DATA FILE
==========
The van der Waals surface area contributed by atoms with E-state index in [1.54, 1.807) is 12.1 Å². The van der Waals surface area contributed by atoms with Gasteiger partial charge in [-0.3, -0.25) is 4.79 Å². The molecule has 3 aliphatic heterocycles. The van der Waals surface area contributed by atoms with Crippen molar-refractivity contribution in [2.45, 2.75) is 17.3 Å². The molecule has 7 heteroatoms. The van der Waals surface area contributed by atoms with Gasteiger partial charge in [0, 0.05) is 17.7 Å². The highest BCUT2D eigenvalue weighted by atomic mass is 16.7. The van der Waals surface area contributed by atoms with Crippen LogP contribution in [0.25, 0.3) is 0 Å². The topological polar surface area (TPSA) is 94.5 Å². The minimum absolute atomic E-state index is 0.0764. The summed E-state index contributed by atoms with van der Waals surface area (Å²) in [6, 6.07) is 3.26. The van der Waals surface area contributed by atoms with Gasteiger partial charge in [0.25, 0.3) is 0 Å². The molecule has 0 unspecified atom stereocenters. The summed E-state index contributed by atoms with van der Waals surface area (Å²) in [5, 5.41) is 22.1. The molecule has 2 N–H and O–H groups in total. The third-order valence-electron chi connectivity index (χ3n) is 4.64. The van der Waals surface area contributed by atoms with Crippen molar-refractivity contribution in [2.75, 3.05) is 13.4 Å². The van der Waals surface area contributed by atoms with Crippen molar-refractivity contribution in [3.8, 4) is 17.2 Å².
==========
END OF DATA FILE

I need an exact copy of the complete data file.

The van der Waals surface area contributed by atoms with E-state index in [1.54, 1.807) is 12.1 Å². The van der Waals surface area contributed by atoms with Gasteiger partial charge in [-0.3, -0.25) is 4.79 Å². The molecule has 3 aliphatic heterocycles. The van der Waals surface area contributed by atoms with Crippen molar-refractivity contribution in [2.45, 2.75) is 17.3 Å². The molecule has 7 heteroatoms. The van der Waals surface area contributed by atoms with Gasteiger partial charge in [0, 0.05) is 17.7 Å². The highest BCUT2D eigenvalue weighted by atomic mass is 16.7. The van der Waals surface area contributed by atoms with Crippen LogP contribution in [0.25, 0.3) is 0 Å². The topological polar surface area (TPSA) is 94.5 Å². The minimum absolute atomic E-state index is 0.0764. The summed E-state index contributed by atoms with van der Waals surface area (Å²) in [6, 6.07) is 3.26. The van der Waals surface area contributed by atoms with Gasteiger partial charge in [0.25, 0.3) is 0 Å². The molecule has 0 unspecified atom stereocenters. The summed E-state index contributed by atoms with van der Waals surface area (Å²) in [5, 5.41) is 22.1. The molecule has 2 N–H and O–H groups in total. The third-order valence-electron chi connectivity index (χ3n) is 4.64. The van der Waals surface area contributed by atoms with Crippen molar-refractivity contribution in [2.75, 3.05) is 13.4 Å². The van der Waals surface area contributed by atoms with Crippen molar-refractivity contribution in [3.8, 4) is 17.2 Å².